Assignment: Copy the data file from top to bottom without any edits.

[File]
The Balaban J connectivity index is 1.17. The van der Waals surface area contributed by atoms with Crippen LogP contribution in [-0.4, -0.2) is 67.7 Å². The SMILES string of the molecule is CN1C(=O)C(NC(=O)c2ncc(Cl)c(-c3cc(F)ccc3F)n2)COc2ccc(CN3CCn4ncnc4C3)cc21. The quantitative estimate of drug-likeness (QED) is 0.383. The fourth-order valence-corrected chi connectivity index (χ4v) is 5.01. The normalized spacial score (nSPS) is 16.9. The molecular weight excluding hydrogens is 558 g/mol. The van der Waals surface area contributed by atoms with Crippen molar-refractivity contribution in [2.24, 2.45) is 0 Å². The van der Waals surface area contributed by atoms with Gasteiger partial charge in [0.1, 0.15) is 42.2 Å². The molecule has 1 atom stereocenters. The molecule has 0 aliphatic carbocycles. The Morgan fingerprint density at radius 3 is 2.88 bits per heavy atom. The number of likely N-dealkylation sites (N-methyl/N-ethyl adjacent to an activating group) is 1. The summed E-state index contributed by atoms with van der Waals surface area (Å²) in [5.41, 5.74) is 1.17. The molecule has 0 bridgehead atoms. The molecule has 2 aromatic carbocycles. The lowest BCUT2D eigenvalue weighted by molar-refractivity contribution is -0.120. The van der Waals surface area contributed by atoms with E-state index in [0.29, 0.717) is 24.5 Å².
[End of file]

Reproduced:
The Balaban J connectivity index is 1.17. The van der Waals surface area contributed by atoms with Crippen LogP contribution in [-0.4, -0.2) is 67.7 Å². The SMILES string of the molecule is CN1C(=O)C(NC(=O)c2ncc(Cl)c(-c3cc(F)ccc3F)n2)COc2ccc(CN3CCn4ncnc4C3)cc21. The quantitative estimate of drug-likeness (QED) is 0.383. The fourth-order valence-corrected chi connectivity index (χ4v) is 5.01. The normalized spacial score (nSPS) is 16.9. The molecular weight excluding hydrogens is 558 g/mol. The van der Waals surface area contributed by atoms with Crippen molar-refractivity contribution in [2.24, 2.45) is 0 Å². The van der Waals surface area contributed by atoms with Gasteiger partial charge in [0.1, 0.15) is 42.2 Å². The molecule has 1 atom stereocenters. The molecule has 0 aliphatic carbocycles. The Morgan fingerprint density at radius 3 is 2.88 bits per heavy atom. The number of likely N-dealkylation sites (N-methyl/N-ethyl adjacent to an activating group) is 1. The summed E-state index contributed by atoms with van der Waals surface area (Å²) in [5.41, 5.74) is 1.17. The molecule has 0 bridgehead atoms. The molecule has 2 aromatic carbocycles. The lowest BCUT2D eigenvalue weighted by molar-refractivity contribution is -0.120. The van der Waals surface area contributed by atoms with E-state index in [0.29, 0.717) is 24.5 Å².